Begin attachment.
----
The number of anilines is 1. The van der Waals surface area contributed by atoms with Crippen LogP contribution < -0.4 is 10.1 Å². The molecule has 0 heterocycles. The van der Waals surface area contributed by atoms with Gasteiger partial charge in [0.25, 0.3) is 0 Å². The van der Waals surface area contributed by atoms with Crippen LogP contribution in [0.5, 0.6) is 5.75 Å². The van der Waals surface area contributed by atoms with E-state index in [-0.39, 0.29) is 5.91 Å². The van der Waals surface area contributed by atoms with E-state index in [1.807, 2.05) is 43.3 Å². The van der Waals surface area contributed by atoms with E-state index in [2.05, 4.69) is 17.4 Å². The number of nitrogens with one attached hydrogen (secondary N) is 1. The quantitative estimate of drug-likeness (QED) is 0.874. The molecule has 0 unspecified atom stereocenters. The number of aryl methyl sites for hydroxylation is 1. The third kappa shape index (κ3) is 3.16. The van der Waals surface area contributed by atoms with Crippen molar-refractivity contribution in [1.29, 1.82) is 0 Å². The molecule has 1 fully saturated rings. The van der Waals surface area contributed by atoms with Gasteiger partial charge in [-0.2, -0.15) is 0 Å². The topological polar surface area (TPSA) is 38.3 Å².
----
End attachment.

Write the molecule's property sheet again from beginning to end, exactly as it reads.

The number of anilines is 1. The van der Waals surface area contributed by atoms with Crippen LogP contribution < -0.4 is 10.1 Å². The molecule has 0 heterocycles. The van der Waals surface area contributed by atoms with Gasteiger partial charge in [0.25, 0.3) is 0 Å². The van der Waals surface area contributed by atoms with Crippen LogP contribution in [0.5, 0.6) is 5.75 Å². The van der Waals surface area contributed by atoms with E-state index in [-0.39, 0.29) is 5.91 Å². The van der Waals surface area contributed by atoms with E-state index in [1.807, 2.05) is 43.3 Å². The van der Waals surface area contributed by atoms with E-state index in [2.05, 4.69) is 17.4 Å². The number of nitrogens with one attached hydrogen (secondary N) is 1. The quantitative estimate of drug-likeness (QED) is 0.874. The molecule has 0 unspecified atom stereocenters. The number of aryl methyl sites for hydroxylation is 1. The third kappa shape index (κ3) is 3.16. The van der Waals surface area contributed by atoms with Crippen molar-refractivity contribution in [1.29, 1.82) is 0 Å². The molecule has 1 fully saturated rings. The van der Waals surface area contributed by atoms with Gasteiger partial charge in [-0.2, -0.15) is 0 Å². The topological polar surface area (TPSA) is 38.3 Å².